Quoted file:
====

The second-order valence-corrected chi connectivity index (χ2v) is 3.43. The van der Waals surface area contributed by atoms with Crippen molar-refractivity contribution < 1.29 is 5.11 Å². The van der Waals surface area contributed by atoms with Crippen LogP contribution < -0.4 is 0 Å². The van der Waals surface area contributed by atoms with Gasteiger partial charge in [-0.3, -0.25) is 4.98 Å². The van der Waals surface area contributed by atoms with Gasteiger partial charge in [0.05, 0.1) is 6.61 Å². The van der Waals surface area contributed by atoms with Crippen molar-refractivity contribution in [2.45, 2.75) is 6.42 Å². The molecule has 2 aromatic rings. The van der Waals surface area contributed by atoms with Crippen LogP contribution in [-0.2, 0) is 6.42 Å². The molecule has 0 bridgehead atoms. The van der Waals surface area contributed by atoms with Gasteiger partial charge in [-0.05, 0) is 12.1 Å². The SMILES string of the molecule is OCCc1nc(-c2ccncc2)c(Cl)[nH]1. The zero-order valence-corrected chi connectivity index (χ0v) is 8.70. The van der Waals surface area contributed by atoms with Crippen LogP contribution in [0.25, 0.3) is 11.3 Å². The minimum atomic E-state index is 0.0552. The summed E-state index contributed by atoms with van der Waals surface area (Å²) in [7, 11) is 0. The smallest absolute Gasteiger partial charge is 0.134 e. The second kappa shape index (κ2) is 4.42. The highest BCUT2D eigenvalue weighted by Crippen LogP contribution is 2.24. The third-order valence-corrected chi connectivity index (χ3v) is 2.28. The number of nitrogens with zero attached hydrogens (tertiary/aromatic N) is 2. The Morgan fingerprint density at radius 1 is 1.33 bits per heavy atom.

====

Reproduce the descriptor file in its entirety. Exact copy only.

The second-order valence-corrected chi connectivity index (χ2v) is 3.43. The van der Waals surface area contributed by atoms with Crippen molar-refractivity contribution < 1.29 is 5.11 Å². The van der Waals surface area contributed by atoms with Crippen LogP contribution < -0.4 is 0 Å². The van der Waals surface area contributed by atoms with Gasteiger partial charge in [-0.3, -0.25) is 4.98 Å². The van der Waals surface area contributed by atoms with Gasteiger partial charge in [0.05, 0.1) is 6.61 Å². The van der Waals surface area contributed by atoms with Crippen molar-refractivity contribution in [2.45, 2.75) is 6.42 Å². The molecule has 2 aromatic rings. The van der Waals surface area contributed by atoms with Crippen LogP contribution in [-0.2, 0) is 6.42 Å². The molecule has 0 bridgehead atoms. The van der Waals surface area contributed by atoms with Gasteiger partial charge in [-0.05, 0) is 12.1 Å². The SMILES string of the molecule is OCCc1nc(-c2ccncc2)c(Cl)[nH]1. The zero-order valence-corrected chi connectivity index (χ0v) is 8.70. The van der Waals surface area contributed by atoms with Crippen LogP contribution in [0.25, 0.3) is 11.3 Å². The minimum atomic E-state index is 0.0552. The summed E-state index contributed by atoms with van der Waals surface area (Å²) in [7, 11) is 0. The smallest absolute Gasteiger partial charge is 0.134 e. The second kappa shape index (κ2) is 4.42. The highest BCUT2D eigenvalue weighted by Crippen LogP contribution is 2.24. The third-order valence-corrected chi connectivity index (χ3v) is 2.28. The number of nitrogens with zero attached hydrogens (tertiary/aromatic N) is 2. The Morgan fingerprint density at radius 1 is 1.33 bits per heavy atom.